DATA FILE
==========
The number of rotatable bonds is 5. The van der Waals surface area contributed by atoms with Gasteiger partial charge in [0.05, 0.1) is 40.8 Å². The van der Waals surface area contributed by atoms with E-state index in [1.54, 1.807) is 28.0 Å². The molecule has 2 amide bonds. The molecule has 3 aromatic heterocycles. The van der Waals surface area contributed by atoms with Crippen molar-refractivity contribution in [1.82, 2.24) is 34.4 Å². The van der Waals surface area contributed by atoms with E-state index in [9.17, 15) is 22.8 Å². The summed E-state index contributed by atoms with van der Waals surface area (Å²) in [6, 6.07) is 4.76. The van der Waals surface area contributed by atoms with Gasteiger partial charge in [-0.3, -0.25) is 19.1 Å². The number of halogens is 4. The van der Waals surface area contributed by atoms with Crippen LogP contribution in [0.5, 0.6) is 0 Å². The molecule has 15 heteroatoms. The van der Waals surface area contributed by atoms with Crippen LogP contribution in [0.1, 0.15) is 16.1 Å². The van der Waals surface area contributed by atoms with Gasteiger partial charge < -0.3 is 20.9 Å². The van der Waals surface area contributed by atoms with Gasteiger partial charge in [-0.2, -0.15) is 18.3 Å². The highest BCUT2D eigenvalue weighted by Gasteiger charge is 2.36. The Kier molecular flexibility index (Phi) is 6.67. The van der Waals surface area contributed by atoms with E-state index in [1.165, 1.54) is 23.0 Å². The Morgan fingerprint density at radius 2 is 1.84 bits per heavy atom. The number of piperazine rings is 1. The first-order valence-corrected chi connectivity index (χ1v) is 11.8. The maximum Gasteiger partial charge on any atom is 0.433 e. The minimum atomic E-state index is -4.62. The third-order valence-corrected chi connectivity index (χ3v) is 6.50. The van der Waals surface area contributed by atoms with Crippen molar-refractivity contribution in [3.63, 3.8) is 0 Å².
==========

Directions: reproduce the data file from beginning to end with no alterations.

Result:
The number of rotatable bonds is 5. The van der Waals surface area contributed by atoms with Gasteiger partial charge in [0.05, 0.1) is 40.8 Å². The van der Waals surface area contributed by atoms with E-state index in [1.54, 1.807) is 28.0 Å². The molecule has 2 amide bonds. The molecule has 3 aromatic heterocycles. The van der Waals surface area contributed by atoms with Crippen molar-refractivity contribution in [1.82, 2.24) is 34.4 Å². The van der Waals surface area contributed by atoms with E-state index in [9.17, 15) is 22.8 Å². The summed E-state index contributed by atoms with van der Waals surface area (Å²) in [6, 6.07) is 4.76. The van der Waals surface area contributed by atoms with Gasteiger partial charge in [-0.3, -0.25) is 19.1 Å². The number of halogens is 4. The van der Waals surface area contributed by atoms with Crippen LogP contribution in [0.5, 0.6) is 0 Å². The molecule has 15 heteroatoms. The van der Waals surface area contributed by atoms with Crippen LogP contribution in [0.1, 0.15) is 16.1 Å². The van der Waals surface area contributed by atoms with Gasteiger partial charge < -0.3 is 20.9 Å². The van der Waals surface area contributed by atoms with Gasteiger partial charge in [-0.2, -0.15) is 18.3 Å². The highest BCUT2D eigenvalue weighted by Gasteiger charge is 2.36. The Kier molecular flexibility index (Phi) is 6.67. The van der Waals surface area contributed by atoms with E-state index in [1.165, 1.54) is 23.0 Å². The Morgan fingerprint density at radius 2 is 1.84 bits per heavy atom. The number of piperazine rings is 1. The first-order valence-corrected chi connectivity index (χ1v) is 11.8. The maximum Gasteiger partial charge on any atom is 0.433 e. The minimum atomic E-state index is -4.62. The third-order valence-corrected chi connectivity index (χ3v) is 6.50. The van der Waals surface area contributed by atoms with Crippen molar-refractivity contribution in [3.63, 3.8) is 0 Å².